Video

Video Nigerians Welcome Buhari's Return to Power

Crowds of jubilant Nigerians nationwide have celebrated the return to power of former military ruler Muhammadu Buhari. The retired army general won this year's presidential election with more than 2 million votes more than incumbent President Goodluck Jonathan. Buhari's supporters hope he can strengthen the country's economy and security once he takes office in late May. Zlatica Hoke has this story.
Video

Video Report: State of Black America a 'Tale of Two Nations'

The National Urban League has described this year's "State of Black America" report as a "tale of two nations." The group's annual report, released earlier this month (March), found that under an equality index African Americans had only 72% parity compared to whites in areas such as education, economics, health, social justice and civic engagement. It’s a gap that educators and students at Brooklyn’s Medgar Evers College are looking to close. VOA's Daniela Schrier reports from the school.
Video

Video Film Tells Story of Musicians in Mali Threatened by Jihadists

At this year's annual South by Southwest film and music festival in Austin, Texas, some musicians from Mali were on hand to promote a film about how their lives were upturned by jihadists who destroyed ancient treasures in the city of Timbuktu and prohibited anyone from playing music under threat of death. As VOA’s Greg Flakus reports from Austin, some are afraid to return to their hometowns even though the jihadists are no longer in control there.
Video

Video Gamma Ray Observatory to Open Soon in Mexico

American and Mexican scientists have completed construction of the world's largest gamma ray observatory, situated high in central Mexico’s Sierra Negra Mountain. The observatory's huge array of water-based detectors will soon start discovering secrets about black holes and supernovas. VOA’s George Putic reports.
Video

Video Ebola Vaccine Trials Underway in West Africa

Ebola has claimed the lives of more than 10,000 people in West Africa. Since last summer, researchers have rushed to get anti-Ebola vaccines into clinical trials. While it's too early to say that any of the potential vaccines work, some scientists say they are seeing strong results from some of the studies. VOA's Carol Pearson reports.
Video

Video Philippines Wants Tourists Spending Money at New Casinos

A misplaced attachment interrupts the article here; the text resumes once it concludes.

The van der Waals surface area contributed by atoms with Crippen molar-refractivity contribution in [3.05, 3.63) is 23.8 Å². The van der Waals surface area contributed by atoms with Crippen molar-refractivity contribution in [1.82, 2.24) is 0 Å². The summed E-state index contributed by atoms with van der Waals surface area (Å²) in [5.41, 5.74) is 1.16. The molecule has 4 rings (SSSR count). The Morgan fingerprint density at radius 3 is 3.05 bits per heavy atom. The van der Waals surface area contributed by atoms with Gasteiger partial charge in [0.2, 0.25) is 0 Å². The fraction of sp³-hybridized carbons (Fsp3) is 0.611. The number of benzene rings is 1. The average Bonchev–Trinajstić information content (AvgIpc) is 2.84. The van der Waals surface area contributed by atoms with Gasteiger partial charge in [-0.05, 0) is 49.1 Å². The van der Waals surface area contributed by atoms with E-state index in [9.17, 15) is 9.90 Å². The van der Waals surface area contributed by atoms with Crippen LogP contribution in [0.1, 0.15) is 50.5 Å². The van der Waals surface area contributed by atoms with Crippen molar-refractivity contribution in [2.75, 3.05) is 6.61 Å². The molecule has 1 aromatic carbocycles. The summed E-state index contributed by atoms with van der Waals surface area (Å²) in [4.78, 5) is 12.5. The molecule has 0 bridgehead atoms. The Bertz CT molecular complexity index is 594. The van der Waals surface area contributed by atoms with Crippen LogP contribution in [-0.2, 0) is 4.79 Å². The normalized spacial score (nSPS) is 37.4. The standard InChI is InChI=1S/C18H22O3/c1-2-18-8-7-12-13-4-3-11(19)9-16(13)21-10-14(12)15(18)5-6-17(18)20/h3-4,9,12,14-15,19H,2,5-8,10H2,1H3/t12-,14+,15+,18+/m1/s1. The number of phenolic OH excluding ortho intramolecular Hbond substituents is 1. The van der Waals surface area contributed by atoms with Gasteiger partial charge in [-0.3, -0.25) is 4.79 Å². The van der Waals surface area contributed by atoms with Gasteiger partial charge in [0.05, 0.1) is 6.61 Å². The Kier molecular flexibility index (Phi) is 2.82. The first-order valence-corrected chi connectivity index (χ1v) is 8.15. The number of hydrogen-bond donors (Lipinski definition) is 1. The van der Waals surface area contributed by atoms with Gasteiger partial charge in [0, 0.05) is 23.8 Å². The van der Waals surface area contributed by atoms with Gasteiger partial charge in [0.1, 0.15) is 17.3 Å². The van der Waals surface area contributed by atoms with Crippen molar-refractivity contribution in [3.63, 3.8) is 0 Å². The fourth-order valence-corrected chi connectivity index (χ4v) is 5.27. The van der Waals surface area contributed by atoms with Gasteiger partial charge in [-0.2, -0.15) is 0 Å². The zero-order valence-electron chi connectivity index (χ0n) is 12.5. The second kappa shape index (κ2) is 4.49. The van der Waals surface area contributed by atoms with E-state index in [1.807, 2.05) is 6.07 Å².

Tourism is a multi-billion dollar industry in the Philippines. Close to five million foreign visitors traveled there last year, perhaps lured by the country’s tropical beaches. But Jason Strother reports from Manila that the country hopes to entice more travelers to stay indoors and spend money inside new casinos.
Video

Video Civilian Casualties Push Men to Join Rebels in Ukraine

The continued fighting in eastern Ukraine and the shelling of civilian neighborhoods seem to be pushing more men to join the separatist fighters. Many of the new recruits are residents of Ukraine made bitter by new grievances, as well as old. VOA's Patrick Wells reports.
Video

Video Islamic State Prisoners Talk of Curiosity, God, Regret

Islamic State fighter, a prisoner of Kurdish YPG forces, asked his family asking for forgiveness: "I destroyed myself and I destroyed them along with me." The Syrian youth was one of two detainees who spoke to VOA’s Kurdish Service about the path they chose; their names have been changed and identifying details obscured. VOA's Zana Omer reports.
Video

Video Germanwings Findings Raise Issue of Psychological Testing for Pilots

More is being discovered about the co-pilot in the crash of Germanwings Flight 9525 in the French Alps. Investigators say he was hiding a medical condition, raising questions about the mental qualifications of pilots. VOA's Carolyn Presutti reports.
Video

Video Liberia's Almost Last Ebola Patient Grateful but Still Grieving

Beatrice Yardolo was to make history as Liberia’s last Ebola patient. Liberians recently started counting down 42 days, the period that has to go by without a single new infection until the World Health Organization can declare a country Ebola-free. That countdown stopped on March 20 when there was another new case of Ebola, making Yardolo’s story a reminder that Ebola is far from over. Benno Muchler reports from Monrovia.
Video

Video Cambodian Land Grabs Threaten Traditional Communities

Indigenous communities in Cambodia's Ratanakiri province say the government’s economic land concession policy is taking away their land and traditional way of life, making many fear that their identity will soon be lost. Local authorities, though, have denied this is the case. VOA's Say Mony went to investigate and filed this report, narrated by Colin Lovett.

VOA Blogs

Circumventing Censorship

An Internet Primer for Healthy Web Habits

As surveillance and censoring technologies advance, so, too, do new tools for your computer or mobile device that help protect your privacy and break through Internet censorship.
More